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Posted at 10:30 AM ET, 05/27/2008

More on NOAA's Summer Outlook

By Jason Samenow

Last week, I wrote about how the National Oceanic and Atmospheric Administration (NOAA) Climate Prediction Center's (CPC) summer outlook could be more transparent. Specifically, I criticized CPC's outlook map, which paints the metro area in orange -- suggesting HOT -- whereas its own probabilities suggest a 60% or better chance it will be average or cooler than normal. I stated that a more meaningful way to present this information would be to use pie charts to clearly break down the chances of different outcomes. Well, I got a tip that CPC does just this, so let's take a look at its product...

Probability of it being near normal (white), above normal (red), and below normal (blue) at DCA in June-July-August, according to CPC. Courtesy NOAA CPC.

The CPC generated pie-chart to the right shows the chances of temperatures being normal (white), above normal (red) and below normal (blue) for the June-July-August period at DCA. As you can see, this chart gives roughly equal chances of it being warm, average and cool. But wait... on CPC's own national map, DCA is shaded in orange, which would suggest greater chances of being hot! So which is the real CPC outlook? The local pie-chart or the national map? I would love to know.

Probability of it being near normal (white), above normal (red), and below normal (blue) at BWI in June-July-August according to CPC. Courtesy NOAA CPC.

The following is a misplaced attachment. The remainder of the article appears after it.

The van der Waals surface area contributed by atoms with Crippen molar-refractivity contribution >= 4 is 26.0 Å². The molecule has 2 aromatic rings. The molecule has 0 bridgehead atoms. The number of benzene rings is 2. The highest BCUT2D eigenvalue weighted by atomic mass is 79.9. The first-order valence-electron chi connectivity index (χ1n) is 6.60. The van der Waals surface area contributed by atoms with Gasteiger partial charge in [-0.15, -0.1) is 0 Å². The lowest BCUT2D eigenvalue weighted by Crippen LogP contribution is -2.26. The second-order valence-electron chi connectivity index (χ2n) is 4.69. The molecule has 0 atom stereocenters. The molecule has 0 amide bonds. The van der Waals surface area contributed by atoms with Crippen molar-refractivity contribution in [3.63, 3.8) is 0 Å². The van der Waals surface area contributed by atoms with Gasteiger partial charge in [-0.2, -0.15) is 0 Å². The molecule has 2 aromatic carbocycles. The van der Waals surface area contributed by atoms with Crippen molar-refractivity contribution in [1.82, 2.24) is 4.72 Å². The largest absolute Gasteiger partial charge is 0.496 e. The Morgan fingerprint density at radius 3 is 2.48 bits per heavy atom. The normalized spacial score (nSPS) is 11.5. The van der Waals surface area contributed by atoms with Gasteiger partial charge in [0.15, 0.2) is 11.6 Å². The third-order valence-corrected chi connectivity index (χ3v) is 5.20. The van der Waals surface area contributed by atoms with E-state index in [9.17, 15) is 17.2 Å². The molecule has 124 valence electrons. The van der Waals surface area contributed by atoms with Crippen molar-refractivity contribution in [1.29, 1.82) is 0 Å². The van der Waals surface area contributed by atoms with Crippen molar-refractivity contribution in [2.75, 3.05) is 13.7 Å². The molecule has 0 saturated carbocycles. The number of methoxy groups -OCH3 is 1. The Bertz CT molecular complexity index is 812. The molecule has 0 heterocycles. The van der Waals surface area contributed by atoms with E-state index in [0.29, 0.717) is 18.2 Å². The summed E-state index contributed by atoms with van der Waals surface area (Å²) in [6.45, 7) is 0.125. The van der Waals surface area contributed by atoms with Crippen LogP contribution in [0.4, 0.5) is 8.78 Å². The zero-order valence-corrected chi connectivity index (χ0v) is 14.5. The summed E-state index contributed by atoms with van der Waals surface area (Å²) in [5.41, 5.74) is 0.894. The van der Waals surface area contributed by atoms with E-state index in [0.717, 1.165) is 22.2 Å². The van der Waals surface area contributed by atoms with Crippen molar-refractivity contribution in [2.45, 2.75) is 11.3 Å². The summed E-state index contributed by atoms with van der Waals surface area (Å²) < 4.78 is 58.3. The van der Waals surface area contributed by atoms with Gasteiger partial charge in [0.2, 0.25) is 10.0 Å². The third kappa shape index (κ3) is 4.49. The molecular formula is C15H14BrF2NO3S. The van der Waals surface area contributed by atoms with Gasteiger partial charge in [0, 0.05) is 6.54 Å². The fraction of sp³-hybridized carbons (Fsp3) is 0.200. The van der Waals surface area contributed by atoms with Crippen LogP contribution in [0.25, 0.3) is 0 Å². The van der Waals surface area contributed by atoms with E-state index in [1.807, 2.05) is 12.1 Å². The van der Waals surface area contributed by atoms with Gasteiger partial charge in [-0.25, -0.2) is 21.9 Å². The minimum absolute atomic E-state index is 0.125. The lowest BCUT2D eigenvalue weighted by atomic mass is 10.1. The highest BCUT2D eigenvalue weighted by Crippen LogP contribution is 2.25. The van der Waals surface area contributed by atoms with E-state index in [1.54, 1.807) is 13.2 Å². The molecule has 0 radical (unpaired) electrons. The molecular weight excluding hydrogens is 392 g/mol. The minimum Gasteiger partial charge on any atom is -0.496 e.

Taking a look at the pie-chart for nearby BWI raises further questions. Somehow BWI has a 52% chance of being warmer than normal while DCA -- a mere 35 miles to the southeast -- only has a 33% chance. Why in the world are the probabilities so different? No science can credibly support a difference of that magnitude over that distance, so I suspect there's an error. Furthermore, the pie-chart (like the DCA pie-chart) is inconsistent with the national map. On the national map, there's no contour for representing a 50% or greater probability of warmer than normal temperatures in the entire mid-Atlantic and Northeast region. Will the real probabilities please stand up?

My last complaint about these pie charts is that they are difficult to find. I was unable to locate a quick link to them from CPC's main Web site and they are pretty buried within the local National Weather Service pages.

Bottom line: I applaud NOAA's CPC for developing these pie-charts. They clearly convey probabilities. But to have any real application, they need to be easy to find, internally consistent and consistent with related products. Right now, they seem to be none of the above...

The Capital Weather Gang's summer outlook comes out tomorrow. Stay tuned...

By Jason Samenow  | May 27, 2008; 10:30 AM ET
Categories:  Local Climate  
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